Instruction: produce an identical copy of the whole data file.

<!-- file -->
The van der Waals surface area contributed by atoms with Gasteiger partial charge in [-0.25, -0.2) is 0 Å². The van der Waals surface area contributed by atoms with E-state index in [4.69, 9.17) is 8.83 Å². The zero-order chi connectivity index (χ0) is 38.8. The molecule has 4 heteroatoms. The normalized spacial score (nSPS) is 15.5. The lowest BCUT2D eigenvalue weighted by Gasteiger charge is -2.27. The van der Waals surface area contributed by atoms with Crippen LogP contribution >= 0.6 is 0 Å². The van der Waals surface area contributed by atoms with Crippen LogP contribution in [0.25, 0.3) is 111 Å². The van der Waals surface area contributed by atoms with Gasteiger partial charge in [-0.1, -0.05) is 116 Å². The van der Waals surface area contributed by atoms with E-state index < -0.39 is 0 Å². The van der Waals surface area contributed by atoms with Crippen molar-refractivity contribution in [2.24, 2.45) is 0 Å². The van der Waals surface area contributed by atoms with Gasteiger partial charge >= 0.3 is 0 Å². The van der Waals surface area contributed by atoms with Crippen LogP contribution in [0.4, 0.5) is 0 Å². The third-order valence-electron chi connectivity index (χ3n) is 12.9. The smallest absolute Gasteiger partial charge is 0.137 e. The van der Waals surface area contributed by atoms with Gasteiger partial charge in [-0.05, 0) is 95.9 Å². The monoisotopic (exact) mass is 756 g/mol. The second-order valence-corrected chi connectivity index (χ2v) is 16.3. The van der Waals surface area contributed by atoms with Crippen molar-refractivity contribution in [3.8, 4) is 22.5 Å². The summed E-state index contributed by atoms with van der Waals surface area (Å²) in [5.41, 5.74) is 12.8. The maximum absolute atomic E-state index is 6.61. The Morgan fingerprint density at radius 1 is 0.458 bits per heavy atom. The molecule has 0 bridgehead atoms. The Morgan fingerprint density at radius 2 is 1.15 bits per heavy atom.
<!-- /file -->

The van der Waals surface area contributed by atoms with Gasteiger partial charge in [-0.25, -0.2) is 0 Å². The van der Waals surface area contributed by atoms with E-state index in [4.69, 9.17) is 8.83 Å². The zero-order chi connectivity index (χ0) is 38.8. The molecule has 4 heteroatoms. The normalized spacial score (nSPS) is 15.5. The lowest BCUT2D eigenvalue weighted by Gasteiger charge is -2.27. The van der Waals surface area contributed by atoms with Crippen LogP contribution >= 0.6 is 0 Å². The van der Waals surface area contributed by atoms with Crippen LogP contribution in [0.25, 0.3) is 111 Å². The van der Waals surface area contributed by atoms with Gasteiger partial charge in [-0.1, -0.05) is 116 Å². The van der Waals surface area contributed by atoms with E-state index < -0.39 is 0 Å². The van der Waals surface area contributed by atoms with Crippen molar-refractivity contribution in [2.24, 2.45) is 0 Å². The van der Waals surface area contributed by atoms with Gasteiger partial charge >= 0.3 is 0 Å². The van der Waals surface area contributed by atoms with Crippen LogP contribution in [0.4, 0.5) is 0 Å². The third-order valence-electron chi connectivity index (χ3n) is 12.9. The smallest absolute Gasteiger partial charge is 0.137 e. The van der Waals surface area contributed by atoms with Gasteiger partial charge in [-0.05, 0) is 95.9 Å². The monoisotopic (exact) mass is 756 g/mol. The second-order valence-corrected chi connectivity index (χ2v) is 16.3. The van der Waals surface area contributed by atoms with Crippen molar-refractivity contribution in [3.8, 4) is 22.5 Å². The summed E-state index contributed by atoms with van der Waals surface area (Å²) in [5.41, 5.74) is 12.8. The maximum absolute atomic E-state index is 6.61. The Morgan fingerprint density at radius 1 is 0.458 bits per heavy atom. The molecule has 0 bridgehead atoms. The Morgan fingerprint density at radius 2 is 1.15 bits per heavy atom.